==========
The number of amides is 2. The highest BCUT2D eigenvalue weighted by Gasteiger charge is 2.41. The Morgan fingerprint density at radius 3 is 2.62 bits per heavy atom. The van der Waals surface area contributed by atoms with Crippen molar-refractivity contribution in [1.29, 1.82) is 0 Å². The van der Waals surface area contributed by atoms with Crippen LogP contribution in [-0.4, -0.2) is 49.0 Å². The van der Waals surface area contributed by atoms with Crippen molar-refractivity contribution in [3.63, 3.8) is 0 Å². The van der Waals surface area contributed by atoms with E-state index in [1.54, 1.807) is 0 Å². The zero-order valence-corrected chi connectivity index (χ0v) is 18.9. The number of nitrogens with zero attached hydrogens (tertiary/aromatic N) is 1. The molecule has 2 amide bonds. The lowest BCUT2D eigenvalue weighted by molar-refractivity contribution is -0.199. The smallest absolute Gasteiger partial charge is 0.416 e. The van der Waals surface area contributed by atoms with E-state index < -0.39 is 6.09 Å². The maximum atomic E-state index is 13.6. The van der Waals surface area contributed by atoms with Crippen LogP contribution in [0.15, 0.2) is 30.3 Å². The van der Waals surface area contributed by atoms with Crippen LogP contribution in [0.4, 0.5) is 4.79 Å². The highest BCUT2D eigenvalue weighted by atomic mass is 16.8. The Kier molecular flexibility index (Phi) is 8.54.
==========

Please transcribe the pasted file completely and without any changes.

The number of amides is 2. The highest BCUT2D eigenvalue weighted by Gasteiger charge is 2.41. The Morgan fingerprint density at radius 3 is 2.62 bits per heavy atom. The van der Waals surface area contributed by atoms with Crippen molar-refractivity contribution in [1.29, 1.82) is 0 Å². The van der Waals surface area contributed by atoms with Crippen LogP contribution in [-0.4, -0.2) is 49.0 Å². The van der Waals surface area contributed by atoms with Crippen molar-refractivity contribution in [3.63, 3.8) is 0 Å². The van der Waals surface area contributed by atoms with E-state index in [1.54, 1.807) is 0 Å². The zero-order valence-corrected chi connectivity index (χ0v) is 18.9. The number of nitrogens with zero attached hydrogens (tertiary/aromatic N) is 1. The molecule has 2 amide bonds. The lowest BCUT2D eigenvalue weighted by molar-refractivity contribution is -0.199. The smallest absolute Gasteiger partial charge is 0.416 e. The van der Waals surface area contributed by atoms with E-state index < -0.39 is 6.09 Å². The maximum atomic E-state index is 13.6. The van der Waals surface area contributed by atoms with Crippen LogP contribution in [0.15, 0.2) is 30.3 Å². The van der Waals surface area contributed by atoms with Crippen LogP contribution in [0.4, 0.5) is 4.79 Å². The highest BCUT2D eigenvalue weighted by atomic mass is 16.8. The Kier molecular flexibility index (Phi) is 8.54.